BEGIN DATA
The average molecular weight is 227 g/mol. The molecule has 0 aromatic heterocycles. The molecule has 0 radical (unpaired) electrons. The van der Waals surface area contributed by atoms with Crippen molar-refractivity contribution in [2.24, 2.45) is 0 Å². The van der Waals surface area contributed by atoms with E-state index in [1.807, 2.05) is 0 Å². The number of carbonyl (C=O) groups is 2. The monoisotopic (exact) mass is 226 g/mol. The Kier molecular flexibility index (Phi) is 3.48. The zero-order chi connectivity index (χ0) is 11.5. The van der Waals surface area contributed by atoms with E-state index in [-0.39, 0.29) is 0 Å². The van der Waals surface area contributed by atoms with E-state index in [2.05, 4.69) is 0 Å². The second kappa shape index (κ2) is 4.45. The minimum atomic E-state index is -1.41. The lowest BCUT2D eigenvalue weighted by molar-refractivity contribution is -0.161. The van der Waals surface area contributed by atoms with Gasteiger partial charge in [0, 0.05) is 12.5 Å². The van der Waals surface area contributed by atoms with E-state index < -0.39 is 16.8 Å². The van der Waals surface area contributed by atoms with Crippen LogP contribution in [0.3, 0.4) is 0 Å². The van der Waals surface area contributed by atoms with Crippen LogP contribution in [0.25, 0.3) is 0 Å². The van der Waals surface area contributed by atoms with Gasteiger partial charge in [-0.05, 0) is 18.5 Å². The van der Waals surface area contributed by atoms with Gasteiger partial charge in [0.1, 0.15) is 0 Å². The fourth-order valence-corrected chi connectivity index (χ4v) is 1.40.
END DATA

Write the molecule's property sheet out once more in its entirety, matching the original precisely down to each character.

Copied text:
The average molecular weight is 227 g/mol. The molecule has 0 aromatic heterocycles. The molecule has 0 radical (unpaired) electrons. The van der Waals surface area contributed by atoms with Crippen molar-refractivity contribution in [2.24, 2.45) is 0 Å². The van der Waals surface area contributed by atoms with E-state index in [1.807, 2.05) is 0 Å². The number of carbonyl (C=O) groups is 2. The monoisotopic (exact) mass is 226 g/mol. The Kier molecular flexibility index (Phi) is 3.48. The zero-order chi connectivity index (χ0) is 11.5. The van der Waals surface area contributed by atoms with E-state index in [-0.39, 0.29) is 0 Å². The van der Waals surface area contributed by atoms with E-state index in [2.05, 4.69) is 0 Å². The second kappa shape index (κ2) is 4.45. The minimum atomic E-state index is -1.41. The lowest BCUT2D eigenvalue weighted by molar-refractivity contribution is -0.161. The van der Waals surface area contributed by atoms with Gasteiger partial charge in [0, 0.05) is 12.5 Å². The van der Waals surface area contributed by atoms with E-state index < -0.39 is 16.8 Å². The van der Waals surface area contributed by atoms with Crippen LogP contribution in [0.3, 0.4) is 0 Å². The van der Waals surface area contributed by atoms with Crippen LogP contribution in [0.25, 0.3) is 0 Å². The van der Waals surface area contributed by atoms with Gasteiger partial charge in [-0.05, 0) is 18.5 Å². The van der Waals surface area contributed by atoms with Gasteiger partial charge in [0.1, 0.15) is 0 Å². The fourth-order valence-corrected chi connectivity index (χ4v) is 1.40.